Capote would supposedly write supine, with a glass of sherry in one hand and a pencil in another. In a 1957 Paris Review interview with Pati Hill, Capote explains: “I am a completely horizontal author. I can’t think unless I’m lying down, either in bed or stretched on a couch and with a cigarette and coffee handy. I’ve got to be puffing and sipping. As the afternoon wears on, I shift from coffee to mint tea to sherry to martinis. No, I don’t use a typewriter. Not in the beginning. I write my first version in longhand (pencil). Then I do a complete revision, also in longhand.”
In a 1978 Newsweek essay, Cheever writes, “To publish a definitive collection of short stories in one’s late 60s seems to me, as an American writer, a traditional and a dignified occasion, eclipsed in no way by the fact that a great many of the stories in my current collection were written in my underwear.” Since the author of The Wapshot Chronicle had but one suit at the time, why rumple and wrinkle it when you can do the same thing in your skivvies? It’s sound reasoning from an impassioned man who was once known as the “Chekov of the suburbs.”
Hemingway famously said he wrote 500 words a day, mostly in the mornings, to avoid the heat. Though a prolific writer, he also knew when to stop. In a letter to F. Scott Fitzgerald in 1934, he wrote, “I write one page of masterpiece to ninety-one pages of shit. I try to put the shit in the wastebasket.”
Faulkner drank a lot of whiskey when he was writing. It all started when he met Sherwood Anderson when they were both living in New Orleans (Faulkner was working for a bootlegger). In a 1957 Q&A, Faulkner explains their relationship: “We’d meet in the evenings, and we’d go to a drinking place and we’d sit around till one or two o’clock drinking, and still me listening and him talking. Then in the morning he would be in seclusion working, and the next time I’d see him, the same thing, we would spend the afternoon and evening together, the next morning he’d be working. And I thought then, if that was the life it took to be a writer, that was the life for me.”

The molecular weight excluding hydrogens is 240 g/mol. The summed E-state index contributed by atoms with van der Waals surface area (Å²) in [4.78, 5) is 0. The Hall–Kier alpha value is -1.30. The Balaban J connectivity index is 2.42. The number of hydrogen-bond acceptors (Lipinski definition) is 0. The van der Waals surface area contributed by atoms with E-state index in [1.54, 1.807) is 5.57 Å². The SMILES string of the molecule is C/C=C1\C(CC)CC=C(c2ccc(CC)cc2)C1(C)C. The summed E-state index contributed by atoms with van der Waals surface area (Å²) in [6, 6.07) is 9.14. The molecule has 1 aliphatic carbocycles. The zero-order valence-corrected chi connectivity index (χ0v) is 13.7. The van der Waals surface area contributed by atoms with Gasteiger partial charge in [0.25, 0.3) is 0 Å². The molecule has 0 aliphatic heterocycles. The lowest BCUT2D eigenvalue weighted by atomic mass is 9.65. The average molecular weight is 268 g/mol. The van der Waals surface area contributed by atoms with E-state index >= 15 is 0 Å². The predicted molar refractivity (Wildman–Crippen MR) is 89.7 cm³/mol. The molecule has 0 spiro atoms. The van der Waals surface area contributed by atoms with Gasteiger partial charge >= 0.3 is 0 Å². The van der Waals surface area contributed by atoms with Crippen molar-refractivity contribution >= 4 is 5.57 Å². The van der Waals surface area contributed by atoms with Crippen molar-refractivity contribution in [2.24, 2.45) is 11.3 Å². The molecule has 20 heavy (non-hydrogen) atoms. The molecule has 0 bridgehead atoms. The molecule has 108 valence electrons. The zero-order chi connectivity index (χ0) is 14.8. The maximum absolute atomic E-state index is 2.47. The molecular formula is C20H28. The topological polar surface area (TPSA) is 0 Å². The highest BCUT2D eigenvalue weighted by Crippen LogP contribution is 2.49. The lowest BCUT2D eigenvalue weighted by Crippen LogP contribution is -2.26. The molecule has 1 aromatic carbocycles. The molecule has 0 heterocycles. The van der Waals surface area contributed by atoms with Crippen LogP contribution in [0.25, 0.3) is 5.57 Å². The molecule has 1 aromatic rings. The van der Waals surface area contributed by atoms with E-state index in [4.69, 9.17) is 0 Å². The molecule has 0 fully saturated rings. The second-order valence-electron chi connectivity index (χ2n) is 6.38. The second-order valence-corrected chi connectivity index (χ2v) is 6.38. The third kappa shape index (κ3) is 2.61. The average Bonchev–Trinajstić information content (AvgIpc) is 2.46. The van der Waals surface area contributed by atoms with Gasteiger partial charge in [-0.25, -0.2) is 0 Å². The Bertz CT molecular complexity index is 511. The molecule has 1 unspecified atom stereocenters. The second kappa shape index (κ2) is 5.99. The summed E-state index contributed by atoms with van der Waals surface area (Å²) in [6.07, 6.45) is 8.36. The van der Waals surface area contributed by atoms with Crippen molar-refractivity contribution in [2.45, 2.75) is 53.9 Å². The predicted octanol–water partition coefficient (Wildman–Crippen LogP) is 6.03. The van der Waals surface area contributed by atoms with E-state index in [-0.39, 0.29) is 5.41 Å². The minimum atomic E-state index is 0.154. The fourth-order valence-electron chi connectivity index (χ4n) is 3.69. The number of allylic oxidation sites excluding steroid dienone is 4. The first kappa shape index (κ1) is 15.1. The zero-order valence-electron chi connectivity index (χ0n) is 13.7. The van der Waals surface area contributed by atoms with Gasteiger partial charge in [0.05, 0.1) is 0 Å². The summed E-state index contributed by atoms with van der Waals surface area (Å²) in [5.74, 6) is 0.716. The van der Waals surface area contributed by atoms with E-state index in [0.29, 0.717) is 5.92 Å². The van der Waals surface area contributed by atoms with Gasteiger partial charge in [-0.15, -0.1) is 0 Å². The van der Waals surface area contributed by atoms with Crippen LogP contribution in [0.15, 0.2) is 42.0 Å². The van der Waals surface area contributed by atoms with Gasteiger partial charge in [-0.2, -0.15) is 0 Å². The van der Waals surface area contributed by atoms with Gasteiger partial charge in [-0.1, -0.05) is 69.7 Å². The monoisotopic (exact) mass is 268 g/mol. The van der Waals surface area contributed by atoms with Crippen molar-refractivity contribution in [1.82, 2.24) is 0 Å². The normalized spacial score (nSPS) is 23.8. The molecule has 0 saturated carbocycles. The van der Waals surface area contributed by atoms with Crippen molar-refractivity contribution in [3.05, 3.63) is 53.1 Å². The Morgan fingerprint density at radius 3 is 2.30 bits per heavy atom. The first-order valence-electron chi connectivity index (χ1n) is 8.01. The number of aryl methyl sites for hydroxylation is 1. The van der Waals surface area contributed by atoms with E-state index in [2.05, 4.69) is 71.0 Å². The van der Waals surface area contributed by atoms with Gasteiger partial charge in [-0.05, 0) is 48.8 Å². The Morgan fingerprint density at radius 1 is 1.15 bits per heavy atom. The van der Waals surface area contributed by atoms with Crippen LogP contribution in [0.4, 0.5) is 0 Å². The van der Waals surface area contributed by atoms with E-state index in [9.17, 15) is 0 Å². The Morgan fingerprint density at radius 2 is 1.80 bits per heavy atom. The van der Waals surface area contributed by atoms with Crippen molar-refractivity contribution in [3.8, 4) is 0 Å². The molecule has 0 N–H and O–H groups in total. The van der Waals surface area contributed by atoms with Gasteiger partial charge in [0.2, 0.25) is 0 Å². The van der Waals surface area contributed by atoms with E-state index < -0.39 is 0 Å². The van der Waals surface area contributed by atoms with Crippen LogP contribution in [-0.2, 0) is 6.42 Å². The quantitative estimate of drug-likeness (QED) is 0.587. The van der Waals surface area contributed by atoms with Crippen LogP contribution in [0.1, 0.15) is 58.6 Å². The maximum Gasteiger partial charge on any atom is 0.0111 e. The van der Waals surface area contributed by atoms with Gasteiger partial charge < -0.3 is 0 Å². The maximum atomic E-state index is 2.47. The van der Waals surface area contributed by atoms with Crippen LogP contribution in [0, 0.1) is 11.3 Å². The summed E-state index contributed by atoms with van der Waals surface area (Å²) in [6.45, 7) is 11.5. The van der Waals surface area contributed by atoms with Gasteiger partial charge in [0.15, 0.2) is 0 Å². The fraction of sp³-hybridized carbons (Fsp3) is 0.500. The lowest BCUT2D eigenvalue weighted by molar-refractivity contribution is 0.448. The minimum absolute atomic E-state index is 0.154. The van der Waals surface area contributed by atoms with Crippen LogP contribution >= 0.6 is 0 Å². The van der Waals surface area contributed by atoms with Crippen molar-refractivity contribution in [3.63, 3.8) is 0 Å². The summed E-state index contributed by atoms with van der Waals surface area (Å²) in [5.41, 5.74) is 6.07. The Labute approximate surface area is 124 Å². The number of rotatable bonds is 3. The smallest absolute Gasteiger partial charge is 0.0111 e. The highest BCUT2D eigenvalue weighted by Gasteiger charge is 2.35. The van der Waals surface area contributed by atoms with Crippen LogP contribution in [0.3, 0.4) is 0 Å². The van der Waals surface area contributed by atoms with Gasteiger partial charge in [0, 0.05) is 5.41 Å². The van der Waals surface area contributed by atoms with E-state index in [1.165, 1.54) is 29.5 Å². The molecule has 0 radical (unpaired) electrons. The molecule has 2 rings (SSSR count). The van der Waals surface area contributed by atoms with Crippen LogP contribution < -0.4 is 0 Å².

Lyndall Gordon writes in T.S. Eliot: A Modern Life that in the early 1920s, the author answered to “Captain Eliot” in his hideaway above Chatto & Windus, a publishing house on St Martin’s Lane; however, at another hideaway on Charing Cross Road, visitors were asked to inquire at the porter’s lodge for a man known only as “The Captain.” Upstairs, Eliot’s face was “tinted green with powder to look cadaverous.” What can we say? The man was an eccentric genius for good reason.
In The Habit of Being, St. Flannery explains, “I write only about two hours every day because that’s all the energy I have, but I don’t let anything interfere with those two hours, at the same time and the same place.” Since she had lupus, any activity was incredibly taxing for her during the end of her life, so she sat facing the blank surface of her wood dresser, which provided no distractions.
Index cards — the man loved them. Most of his novels were written on handy 3 x 5 inch cards, which would be paper-clipped and stored in slim boxes. In a 1967 Paris Review interview with Herbert Gold, Nabokov says, “My schedule is flexible, but I am rather particular about my instruments: lined Bristol cards and well sharpened, not too hard, pencils capped with erasers.”